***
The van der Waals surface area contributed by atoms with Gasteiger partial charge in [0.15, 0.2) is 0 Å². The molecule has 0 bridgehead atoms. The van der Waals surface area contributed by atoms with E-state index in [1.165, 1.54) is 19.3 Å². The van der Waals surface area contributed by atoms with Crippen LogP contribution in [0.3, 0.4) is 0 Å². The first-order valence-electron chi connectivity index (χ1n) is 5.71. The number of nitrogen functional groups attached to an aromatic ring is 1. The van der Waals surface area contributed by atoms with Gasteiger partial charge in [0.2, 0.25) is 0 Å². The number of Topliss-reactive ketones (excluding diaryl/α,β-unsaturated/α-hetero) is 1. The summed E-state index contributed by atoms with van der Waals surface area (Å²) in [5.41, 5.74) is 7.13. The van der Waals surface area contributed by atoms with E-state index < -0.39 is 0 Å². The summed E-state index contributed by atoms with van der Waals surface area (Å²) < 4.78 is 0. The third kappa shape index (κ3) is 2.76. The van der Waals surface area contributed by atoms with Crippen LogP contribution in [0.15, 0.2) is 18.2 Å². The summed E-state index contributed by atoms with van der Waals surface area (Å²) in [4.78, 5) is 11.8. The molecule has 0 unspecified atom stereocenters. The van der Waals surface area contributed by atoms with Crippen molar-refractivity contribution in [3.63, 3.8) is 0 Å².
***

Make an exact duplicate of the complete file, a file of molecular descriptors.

The van der Waals surface area contributed by atoms with Gasteiger partial charge in [0.15, 0.2) is 0 Å². The molecule has 0 bridgehead atoms. The van der Waals surface area contributed by atoms with E-state index in [1.165, 1.54) is 19.3 Å². The van der Waals surface area contributed by atoms with Crippen LogP contribution in [0.3, 0.4) is 0 Å². The first-order valence-electron chi connectivity index (χ1n) is 5.71. The number of nitrogen functional groups attached to an aromatic ring is 1. The van der Waals surface area contributed by atoms with Gasteiger partial charge in [0.2, 0.25) is 0 Å². The number of Topliss-reactive ketones (excluding diaryl/α,β-unsaturated/α-hetero) is 1. The summed E-state index contributed by atoms with van der Waals surface area (Å²) in [5.41, 5.74) is 7.13. The van der Waals surface area contributed by atoms with E-state index < -0.39 is 0 Å². The summed E-state index contributed by atoms with van der Waals surface area (Å²) < 4.78 is 0. The third kappa shape index (κ3) is 2.76. The van der Waals surface area contributed by atoms with Crippen LogP contribution in [0.15, 0.2) is 18.2 Å². The summed E-state index contributed by atoms with van der Waals surface area (Å²) in [4.78, 5) is 11.8. The molecule has 0 unspecified atom stereocenters. The van der Waals surface area contributed by atoms with Crippen molar-refractivity contribution in [3.63, 3.8) is 0 Å².